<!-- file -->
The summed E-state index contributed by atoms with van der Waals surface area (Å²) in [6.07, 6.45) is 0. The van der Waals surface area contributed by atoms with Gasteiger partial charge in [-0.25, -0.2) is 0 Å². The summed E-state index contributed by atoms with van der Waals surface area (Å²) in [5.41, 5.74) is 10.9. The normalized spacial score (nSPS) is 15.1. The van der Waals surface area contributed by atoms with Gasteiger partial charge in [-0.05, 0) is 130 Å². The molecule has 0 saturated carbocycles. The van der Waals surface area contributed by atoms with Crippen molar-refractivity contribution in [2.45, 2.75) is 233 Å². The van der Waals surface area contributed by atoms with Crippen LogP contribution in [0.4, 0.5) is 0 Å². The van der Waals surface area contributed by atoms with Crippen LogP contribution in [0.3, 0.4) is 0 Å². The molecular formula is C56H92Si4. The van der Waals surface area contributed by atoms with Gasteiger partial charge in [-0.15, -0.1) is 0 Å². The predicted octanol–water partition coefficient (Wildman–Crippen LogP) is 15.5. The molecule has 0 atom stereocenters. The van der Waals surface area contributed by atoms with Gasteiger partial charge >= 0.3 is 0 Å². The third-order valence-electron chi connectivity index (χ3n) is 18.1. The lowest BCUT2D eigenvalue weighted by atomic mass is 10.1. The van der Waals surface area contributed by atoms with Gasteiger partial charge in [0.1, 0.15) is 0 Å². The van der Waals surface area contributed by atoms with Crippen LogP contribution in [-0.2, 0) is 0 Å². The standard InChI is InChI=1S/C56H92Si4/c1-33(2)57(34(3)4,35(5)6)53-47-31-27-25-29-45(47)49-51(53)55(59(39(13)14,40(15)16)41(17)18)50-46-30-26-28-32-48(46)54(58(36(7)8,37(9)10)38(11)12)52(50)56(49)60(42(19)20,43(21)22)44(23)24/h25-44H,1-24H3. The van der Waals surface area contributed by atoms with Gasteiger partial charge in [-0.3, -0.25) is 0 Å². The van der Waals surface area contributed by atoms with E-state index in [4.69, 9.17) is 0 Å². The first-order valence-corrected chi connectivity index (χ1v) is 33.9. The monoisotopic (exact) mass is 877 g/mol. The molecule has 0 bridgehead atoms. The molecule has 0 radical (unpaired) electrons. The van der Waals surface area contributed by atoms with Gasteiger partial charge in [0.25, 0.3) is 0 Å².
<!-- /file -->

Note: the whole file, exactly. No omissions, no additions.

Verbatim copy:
The summed E-state index contributed by atoms with van der Waals surface area (Å²) in [6.07, 6.45) is 0. The van der Waals surface area contributed by atoms with Gasteiger partial charge in [-0.25, -0.2) is 0 Å². The summed E-state index contributed by atoms with van der Waals surface area (Å²) in [5.41, 5.74) is 10.9. The normalized spacial score (nSPS) is 15.1. The van der Waals surface area contributed by atoms with Gasteiger partial charge in [-0.05, 0) is 130 Å². The molecule has 0 saturated carbocycles. The van der Waals surface area contributed by atoms with Crippen molar-refractivity contribution in [2.45, 2.75) is 233 Å². The van der Waals surface area contributed by atoms with Crippen LogP contribution in [0.4, 0.5) is 0 Å². The van der Waals surface area contributed by atoms with Crippen LogP contribution in [0.3, 0.4) is 0 Å². The molecular formula is C56H92Si4. The van der Waals surface area contributed by atoms with Gasteiger partial charge in [-0.15, -0.1) is 0 Å². The predicted octanol–water partition coefficient (Wildman–Crippen LogP) is 15.5. The molecule has 0 atom stereocenters. The van der Waals surface area contributed by atoms with Gasteiger partial charge >= 0.3 is 0 Å². The third-order valence-electron chi connectivity index (χ3n) is 18.1. The lowest BCUT2D eigenvalue weighted by atomic mass is 10.1. The van der Waals surface area contributed by atoms with Gasteiger partial charge in [0.1, 0.15) is 0 Å². The van der Waals surface area contributed by atoms with Crippen LogP contribution in [-0.2, 0) is 0 Å². The standard InChI is InChI=1S/C56H92Si4/c1-33(2)57(34(3)4,35(5)6)53-47-31-27-25-29-45(47)49-51(53)55(59(39(13)14,40(15)16)41(17)18)50-46-30-26-28-32-48(46)54(58(36(7)8,37(9)10)38(11)12)52(50)56(49)60(42(19)20,43(21)22)44(23)24/h25-44H,1-24H3. The van der Waals surface area contributed by atoms with Gasteiger partial charge in [-0.3, -0.25) is 0 Å². The van der Waals surface area contributed by atoms with E-state index in [4.69, 9.17) is 0 Å². The first-order valence-corrected chi connectivity index (χ1v) is 33.9. The monoisotopic (exact) mass is 877 g/mol. The molecule has 0 bridgehead atoms. The molecule has 0 radical (unpaired) electrons. The van der Waals surface area contributed by atoms with Gasteiger partial charge in [0.25, 0.3) is 0 Å².